This month we’re highlighting an article from Equipper. Click the preview below to read the full article by Dishon Mills.

Enjoy and subscribe today!

Eula Doele Graduates

Eula’s proud parents are Esther Carlisle Doele and Phil Doele, the pastor of GC Snellville, Georgia, U.S.

Let us share in the joy of Eula Brigitte Doele’s accomplishment! On Sunday, May 15, 2022, she received her high school diploma from The Westminster Schools in Atlanta, Georgia.

Eula will be attending Yale University this fall. Her intended major is Ethics, Politics, and Economics.

Eula’s older sister, Christianna (guest host of GC Podcast), preceded her at The Westminster Schools. As Eula enters her undergraduate program, we know Christianna will be cheering her on from Georgetown University, where she is studying Foreign Affairs. Prayers would be appreciated for Esther and Phil as they transition to an empty nest. (This is a term used in the U.S. to describe when children move away from home.)

Eula, all who know you have seen your heart for those who experience injustice. May the God of Light guide your steps as you bear the triune image of love to a hurting world. Congratulations!

Retirement of David Beckner

Join us in honoring David Beckner, who retired in April after 15 years as a part-time GCI employee. David served as the pastor of GC Snellville, GA.

A retirement celebration will be held Saturday, July 30 at Living Hope Christian Fellowship in Atlanta, GA. If you would like to attend, please email Phil Doele for more information. phil.doele@gci.org.

Cards may be sent to:
David & Gayle Beckner
15 Magnolia Walk
Covington, GA 30016-1153

Congratulations, David and Gayle! We are very grateful to you both for your many years of faithful service.

We wanted you to hear from David, in his own words.

I am married to the greatest female on earth, Gayle Grimes Beckner. We were married on April 1, 1984—thirty-eight years of a wonderful relationship.

I have been a member of GCI since 1973, baptized in Kingsport, TN, the same year. I was always involved in the activities of the church—everything from Spokesman Club, to ushering, to teaching children’s classes.  The thought of ever doing more was never a serious consideration for me until I was ordained a deacon by Earl Williams in 1991.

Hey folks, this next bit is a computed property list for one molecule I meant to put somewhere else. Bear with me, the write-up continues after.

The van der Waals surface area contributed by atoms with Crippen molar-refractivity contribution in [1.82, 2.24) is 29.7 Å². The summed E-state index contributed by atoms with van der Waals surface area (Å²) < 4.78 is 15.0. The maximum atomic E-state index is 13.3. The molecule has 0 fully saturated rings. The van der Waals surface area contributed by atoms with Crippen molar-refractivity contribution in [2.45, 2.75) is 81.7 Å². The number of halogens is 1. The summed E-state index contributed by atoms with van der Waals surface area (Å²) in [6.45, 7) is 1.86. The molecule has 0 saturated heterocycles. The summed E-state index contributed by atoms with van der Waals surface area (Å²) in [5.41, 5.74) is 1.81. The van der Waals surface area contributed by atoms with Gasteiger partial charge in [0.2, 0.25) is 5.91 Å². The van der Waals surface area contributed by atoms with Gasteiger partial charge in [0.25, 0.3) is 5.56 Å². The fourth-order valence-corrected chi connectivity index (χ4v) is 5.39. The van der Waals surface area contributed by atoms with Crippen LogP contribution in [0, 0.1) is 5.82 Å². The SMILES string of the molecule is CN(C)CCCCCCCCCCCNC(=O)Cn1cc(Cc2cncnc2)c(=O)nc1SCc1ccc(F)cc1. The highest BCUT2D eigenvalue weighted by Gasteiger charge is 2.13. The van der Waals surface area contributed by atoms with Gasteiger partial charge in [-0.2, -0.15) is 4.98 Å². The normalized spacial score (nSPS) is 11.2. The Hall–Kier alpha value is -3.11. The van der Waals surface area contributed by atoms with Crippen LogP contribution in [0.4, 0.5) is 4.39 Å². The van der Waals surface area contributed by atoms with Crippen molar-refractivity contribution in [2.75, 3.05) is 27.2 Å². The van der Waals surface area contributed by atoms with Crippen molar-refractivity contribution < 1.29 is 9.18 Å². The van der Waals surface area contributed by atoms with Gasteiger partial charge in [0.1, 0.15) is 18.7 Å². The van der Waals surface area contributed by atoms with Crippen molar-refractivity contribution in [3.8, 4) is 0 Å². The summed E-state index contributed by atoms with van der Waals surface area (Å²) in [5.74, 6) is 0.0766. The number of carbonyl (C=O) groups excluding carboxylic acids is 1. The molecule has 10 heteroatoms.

I became an elder in 1999 and began giving sermons at that time. Public speaking had never been easy for me, but the years in Spokesman Club certainly helped. This ordination put me closer to becoming a pastor, although the possibility had not taken root. When our current pastor stepped down, I believed the Home Office would find someone to take his place.

In 2005, our pastor Howard Shadoan invited Gayle and me to lunch. You guessed it! He asked me to consider my calling and proposed that he mentor me for the next two years until his retirement. For some reason, I immediately said yes without even telling him to give me time to pray and think about it. Maybe I was more ready than I realized—God’s timing is always perfect.

The thing I enjoyed most about pastoring was preaching directly from God’s word. I would have never imagined this years ago. I also enjoyed interacting with people in small groups.

My main concern was meeting the needs of people in my church. I worried whether I was really fulfilling that role. I lost many a night’s sleep thinking about this. Eventually, I reached a point where I had to acknowledge that I was limiting God’s role in people’s life in my ministry. God deals with people effectively whether we as pastors do or not. We need to do our part, but God will do his work despite of what we as pastors do or think. When a pastor realizes this, a lot can be taken off his back and mind.

I have deeply appreciated and enjoyed my time in GCI and will forever treasure the relationships I have developed over the years.

In Him,
David Beckner

Final Celebration—Orlando, FL, US

Recently the congregation I attended in Orlando closed. The reasons for closing congregations are many and varied. Yet one thing is true: their closure is often a time of sadness. Yet it can also be a time to celebrate Jesus by focusing on the God who raised it up and was at work in the congregation over many years.

Steve and Carol Schantz